6. Try taking retreats. I guard my monthly retreat times (and so do others who know I need those times!). Retreats allow us to be gut-level honest with the Lord. I use part of my time to evaluate myself and look for areas where sin may be creeping in. I also use retreats to make many of my major decisions. Retreats allow me to hear God’s voice. You may not have access to a retreat center, but it’s worth checking into. Look for some place out of the ordinary. Set yourself apart for a day where you won’t be distracted, and maybe far enough away so you can’t return to regular business. Busy students might consider this for just an evening to start, or for half of a day, perhaps a Sunday afternoon. Turn your cell phone off. Listen to Jesus saying to you, as he did to the disciples: “Come with me by yourselves to a quiet place and get some rest” (Mark 6:31).
7. Build relationships that keep you accountable. The older I’ve gotten the more important a pastor has become to me. For a long time, I didn’t know how to receive pastoral care. And frankly, I’d met few clergy who knew how to give it. But when my father died, my pastor came alongside me to help me deal with it. And that’s when I first allowed someone to step in spiritually and “pastor” me. This is different from having a discipler who trains us in spiritual disciplines. A pastor’s role is to lead sheep to food, water and rest (see Psalm 23.) Who can be a pastor to you?
We also need a few close friends who keep us honest. I have three friends who know my heart and soul. They prevent me from becoming bitter when I’m stressed or suffering. They make sure that I don’t just get angry and pout. I’ve also asked them to keep me accountable in areas where I know I am prone to sin. So they ask me the very hard questions. Seduction in any form is not up-front, otherwise it wouldn’t be seduction. So we need people who will ask the hard questions, and we need the maturity and humility to submit to their probing insights.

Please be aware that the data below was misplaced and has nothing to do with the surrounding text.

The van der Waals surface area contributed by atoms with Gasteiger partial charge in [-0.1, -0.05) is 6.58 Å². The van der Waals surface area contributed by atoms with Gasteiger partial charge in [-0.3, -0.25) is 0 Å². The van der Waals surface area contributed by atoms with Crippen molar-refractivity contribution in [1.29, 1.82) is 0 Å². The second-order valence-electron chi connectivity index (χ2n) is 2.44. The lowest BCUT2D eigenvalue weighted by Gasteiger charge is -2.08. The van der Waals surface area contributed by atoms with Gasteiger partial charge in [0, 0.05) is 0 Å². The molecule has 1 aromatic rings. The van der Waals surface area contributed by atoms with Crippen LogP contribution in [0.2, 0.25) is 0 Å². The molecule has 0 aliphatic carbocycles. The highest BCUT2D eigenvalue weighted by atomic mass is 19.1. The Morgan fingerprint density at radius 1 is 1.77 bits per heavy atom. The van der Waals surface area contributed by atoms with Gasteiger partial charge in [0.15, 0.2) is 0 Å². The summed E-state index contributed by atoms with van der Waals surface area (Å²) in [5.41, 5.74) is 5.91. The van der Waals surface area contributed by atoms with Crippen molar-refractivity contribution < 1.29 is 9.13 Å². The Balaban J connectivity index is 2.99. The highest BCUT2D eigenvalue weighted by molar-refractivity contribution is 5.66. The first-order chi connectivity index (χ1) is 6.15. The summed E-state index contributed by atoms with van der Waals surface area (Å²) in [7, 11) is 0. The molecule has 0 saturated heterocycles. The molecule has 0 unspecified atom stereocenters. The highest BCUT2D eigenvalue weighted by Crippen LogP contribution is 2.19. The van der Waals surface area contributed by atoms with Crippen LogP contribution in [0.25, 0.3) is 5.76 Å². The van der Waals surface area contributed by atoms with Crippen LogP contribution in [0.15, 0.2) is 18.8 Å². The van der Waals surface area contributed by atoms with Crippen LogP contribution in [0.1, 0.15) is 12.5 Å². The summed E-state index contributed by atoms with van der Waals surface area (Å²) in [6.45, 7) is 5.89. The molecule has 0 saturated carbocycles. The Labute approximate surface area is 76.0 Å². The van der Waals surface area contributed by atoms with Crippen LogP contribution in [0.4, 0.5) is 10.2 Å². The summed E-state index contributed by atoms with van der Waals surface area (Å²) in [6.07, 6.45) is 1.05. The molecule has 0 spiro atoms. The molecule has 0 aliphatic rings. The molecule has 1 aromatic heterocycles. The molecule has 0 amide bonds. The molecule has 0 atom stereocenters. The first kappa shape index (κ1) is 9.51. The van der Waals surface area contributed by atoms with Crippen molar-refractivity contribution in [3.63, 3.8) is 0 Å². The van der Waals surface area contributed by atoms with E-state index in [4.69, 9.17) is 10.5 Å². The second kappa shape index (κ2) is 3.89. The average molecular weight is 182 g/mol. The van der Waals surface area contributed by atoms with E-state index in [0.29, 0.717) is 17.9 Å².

8. Plan recreation time. Take it as seriously as you do planning work time. If you don’t have things planned, it’s too easy just to vegetate. The drug of choice is TV, followed by aimless wandering on the internet. Staring at the tube or just lounging around may actually be one of the worst things for you to do. Many people, after a wasted evening, enter a guilt cycle: “What a waste of time. I could have done this, or that, instead. Now my time’s gone, and I feel like I haven’t even had a chance to do what I wanted to do!” (Read principle number one again.) Decide in advance what is renewing to you, whether it be an exercise session or a trip to the art museum. Be creative while you’re fresh; it’s hard to know what’s renewing when you’re tired.
9. Repent if necessary. Sometimes what keeps us from being renewed is sin in our lives. Sometimes our love for Christ has cooled. At times like that, we must go to the foot of the cross and remember what Christ did for us. Not for my friends, or for my family, but for me. Repentance means turning. Somehow we’ve turned away from our Father. Repentance is realizing it and turning around to look at the Lord again.
10. Take a reality check. Some people are so stressed that they will feel immobilized, unable to implement any of these ideas. If you’re in that position, professional counseling can give you some perspective and some skills for getting moving again. Also, there may be deeper issues in your life which need to be addressed before complete renewal and healing can occur.
If you’re encouraged by what you’ve read, go back and scan the numbered headings again. Do you see some principles that would establish patterns of renewal in your life? Which one or two things could you start with?
—Jay Sivits, Associate Director for Graduate & Faculty Ministries